Of all the different human behaviours exhibited by mankind, laughter seems like one that’s totally unnecessary for survival (I am pretty sure cavemen didn’t tell jokes to their prey to distract them but maybe it did help them pick prettier mates? More on that later)…. Anyway scientists have always wondered how laughter is so innate and unique to human beings (and primates) that it’s innately present in people of all cultures and ethnicities.
So why do we laugh?
Man’s universal ability to laugh has mystified evolutionary biologists for a long time. Two scientists who’ve been working on this are Pedro Marijuan and Jorge Navarro at the Institu Aragones de Ciencias de la Salud in Spain who believe that the ability to laugh is directly linked to the evolution of the human brain. Most evolutionary biologists at least agree that the human brain started to evolve at breakneck speed when we started living together in groups. This led to greater social complexity and the need to engage a larger group of individuals at the same time. It’s not hard to see how an individual who could charm a larger number of people at the same time would have a greater chance of survival. This notion is backed up by the social brain hypothesis – the belief that brain evolved not to solve everyday problems like how to use tools or hunt but to cope with the demands of a bigger group. Thus, it’s laughing that really makes us (and well our close cousins the primates) different from other animals! That brings us to laughter therapy…
Laughter therapy: Not a joking matter
In the last two decades or so, laughter therapy has gained tremendous popularity in India. It’s not uncommon to go to a park in the morning to find a large group of people guffawing away and the tradition actually has an Indian connection. Hasya yoga or laughter yoga was popularised by Dr Madan Kataria who wrote about the practice in his book Laugh For No Reason. Initially, the West (the poor Anglo-Saxons don’t have the benefit of our 3000-year-old heritage) frowned upon the practice and demanded ‘data’ to back up Dr Kataria’s claims. In time, several small-scale studies showed the immense health benefits of laughter yoga and therapy.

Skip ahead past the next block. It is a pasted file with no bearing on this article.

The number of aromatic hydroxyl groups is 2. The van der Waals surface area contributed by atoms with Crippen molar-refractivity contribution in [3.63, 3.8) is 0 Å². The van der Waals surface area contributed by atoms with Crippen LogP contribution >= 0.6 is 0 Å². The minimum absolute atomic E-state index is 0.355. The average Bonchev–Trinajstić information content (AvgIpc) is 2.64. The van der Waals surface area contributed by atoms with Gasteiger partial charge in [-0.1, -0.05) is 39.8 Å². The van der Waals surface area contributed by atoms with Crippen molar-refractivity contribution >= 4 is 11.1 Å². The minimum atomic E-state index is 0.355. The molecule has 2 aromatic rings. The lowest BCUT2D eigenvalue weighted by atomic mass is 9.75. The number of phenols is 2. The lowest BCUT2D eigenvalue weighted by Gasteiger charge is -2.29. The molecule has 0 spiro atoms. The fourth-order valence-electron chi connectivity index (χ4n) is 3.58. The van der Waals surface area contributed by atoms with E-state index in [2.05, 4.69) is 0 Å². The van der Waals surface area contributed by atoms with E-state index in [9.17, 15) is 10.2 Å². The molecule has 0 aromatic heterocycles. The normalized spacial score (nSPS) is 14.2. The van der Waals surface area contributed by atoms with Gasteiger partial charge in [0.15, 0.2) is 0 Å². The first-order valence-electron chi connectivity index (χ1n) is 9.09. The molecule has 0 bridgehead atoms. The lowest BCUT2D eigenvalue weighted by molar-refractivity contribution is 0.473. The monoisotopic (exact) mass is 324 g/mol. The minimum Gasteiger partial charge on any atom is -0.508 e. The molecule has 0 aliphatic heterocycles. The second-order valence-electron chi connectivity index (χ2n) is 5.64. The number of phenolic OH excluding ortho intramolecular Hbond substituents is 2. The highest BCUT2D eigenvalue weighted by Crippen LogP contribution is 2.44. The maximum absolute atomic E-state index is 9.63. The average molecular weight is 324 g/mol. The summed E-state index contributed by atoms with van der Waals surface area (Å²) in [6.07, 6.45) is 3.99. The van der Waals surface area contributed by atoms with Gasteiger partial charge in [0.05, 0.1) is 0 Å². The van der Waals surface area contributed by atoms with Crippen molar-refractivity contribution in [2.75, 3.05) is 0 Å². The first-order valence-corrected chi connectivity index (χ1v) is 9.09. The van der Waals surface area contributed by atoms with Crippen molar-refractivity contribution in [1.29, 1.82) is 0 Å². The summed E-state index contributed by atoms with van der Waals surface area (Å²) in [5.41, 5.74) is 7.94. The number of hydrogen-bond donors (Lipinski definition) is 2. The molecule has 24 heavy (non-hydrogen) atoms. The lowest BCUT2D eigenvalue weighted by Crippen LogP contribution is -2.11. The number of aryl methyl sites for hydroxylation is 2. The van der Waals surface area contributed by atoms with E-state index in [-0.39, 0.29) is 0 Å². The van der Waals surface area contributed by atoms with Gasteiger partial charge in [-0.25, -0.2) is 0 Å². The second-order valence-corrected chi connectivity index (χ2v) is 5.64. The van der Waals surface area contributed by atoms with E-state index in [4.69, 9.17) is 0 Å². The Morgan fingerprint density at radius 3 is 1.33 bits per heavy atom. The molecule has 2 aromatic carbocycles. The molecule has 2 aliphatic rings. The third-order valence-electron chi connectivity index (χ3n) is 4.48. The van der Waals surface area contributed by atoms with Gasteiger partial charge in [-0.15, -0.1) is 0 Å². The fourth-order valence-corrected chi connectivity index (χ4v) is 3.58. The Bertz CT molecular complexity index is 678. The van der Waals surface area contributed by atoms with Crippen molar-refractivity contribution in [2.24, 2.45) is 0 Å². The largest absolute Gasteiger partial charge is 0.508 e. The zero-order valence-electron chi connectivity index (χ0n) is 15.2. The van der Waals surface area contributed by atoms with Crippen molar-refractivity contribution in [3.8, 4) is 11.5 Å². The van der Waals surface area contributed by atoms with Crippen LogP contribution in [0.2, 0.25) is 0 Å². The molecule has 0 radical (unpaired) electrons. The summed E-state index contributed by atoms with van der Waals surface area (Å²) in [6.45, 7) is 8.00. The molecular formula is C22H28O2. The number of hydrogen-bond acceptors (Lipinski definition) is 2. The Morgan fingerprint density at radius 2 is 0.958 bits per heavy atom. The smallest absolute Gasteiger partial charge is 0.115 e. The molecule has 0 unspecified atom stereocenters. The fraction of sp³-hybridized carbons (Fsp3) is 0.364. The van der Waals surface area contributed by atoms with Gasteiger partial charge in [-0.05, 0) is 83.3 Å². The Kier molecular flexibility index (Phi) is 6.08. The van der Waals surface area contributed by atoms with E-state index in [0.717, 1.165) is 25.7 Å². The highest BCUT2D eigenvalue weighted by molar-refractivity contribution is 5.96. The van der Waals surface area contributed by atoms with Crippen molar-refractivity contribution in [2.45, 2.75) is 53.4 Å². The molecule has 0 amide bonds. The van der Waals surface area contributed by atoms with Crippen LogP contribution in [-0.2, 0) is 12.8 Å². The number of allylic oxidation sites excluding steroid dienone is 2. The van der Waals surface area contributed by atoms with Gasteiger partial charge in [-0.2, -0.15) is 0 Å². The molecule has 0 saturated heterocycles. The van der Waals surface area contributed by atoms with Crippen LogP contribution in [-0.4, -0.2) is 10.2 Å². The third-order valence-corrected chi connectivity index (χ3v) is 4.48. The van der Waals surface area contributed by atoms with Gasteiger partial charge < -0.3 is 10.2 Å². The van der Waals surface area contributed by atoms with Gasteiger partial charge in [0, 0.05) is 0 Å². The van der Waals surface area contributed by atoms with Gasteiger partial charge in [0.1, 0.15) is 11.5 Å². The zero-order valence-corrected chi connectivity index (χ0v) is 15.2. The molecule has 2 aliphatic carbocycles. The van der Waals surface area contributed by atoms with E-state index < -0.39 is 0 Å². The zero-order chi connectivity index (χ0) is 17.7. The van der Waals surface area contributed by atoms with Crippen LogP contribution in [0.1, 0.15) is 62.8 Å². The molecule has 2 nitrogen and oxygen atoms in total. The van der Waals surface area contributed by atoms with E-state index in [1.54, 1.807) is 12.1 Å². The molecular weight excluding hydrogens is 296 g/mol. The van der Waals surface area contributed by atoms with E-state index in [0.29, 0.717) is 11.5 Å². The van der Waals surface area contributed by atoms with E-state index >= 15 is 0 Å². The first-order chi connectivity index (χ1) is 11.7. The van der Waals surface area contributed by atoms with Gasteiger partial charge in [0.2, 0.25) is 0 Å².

Laughter yoga is in essence a unique exercise that combines laughter with yogic breathing. It’s usually initiated with any stimulus and simple eye contact with others in the group. This in turn leads to real and contagious laughter which has immense health benefits.
The real health benefits of laughing
Laughter actually has tangible health benefits which were covered in psychologist Stephanie Davies’ book Laughology: Improve Your Life with the Science of Laughter which covered many of its health benefits. It explained how women were extremely attracted to men who could make them laugh. It also has a profound effect on our brain and body. It floods our brain with ‘happy hormones’ that makes us more sociable and outgoing. It also helps in making us fitter and helps us look younger!
It also makes us more energetic by improving oxygen supply to our brain which improves efficiency and performance. A study by the University of Maryland Medical Center also found that laughter can actually keep heart disease at bay.
The study, which is the first to indicate that laughter may help prevent heart disease, found that people with heart disease were 40 percent less likely to laugh in a variety of situations compared to people of the same age without heart disease.
‘The old saying that ‘laughter is the best medicine,’ definitely appears to be true when it comes to protecting your heart,’ says Michael Miller, M.D., director of the Center for Preventive Cardiology at the University of Maryland Medical Center and a professor of medicine at the University of Maryland School of Medicine. ‘We don’t know yet why laughing protects the heart, but we know that mental stress is associated with impairment of the endothelium, the protective barrier lining our blood vessels. This can cause a series of inflammatory reactions that lead to fat and cholesterol build-up in the coronary arteries and ultimately to a heart attack.’
So go on laugh away the blues because life is too short to be taken seriously. While laughter is important it simply can’t keep all the different ailments at bay and that’s why it’s essential to safeguard your future by having a plan in place.
Read story where it first appeared health.india.com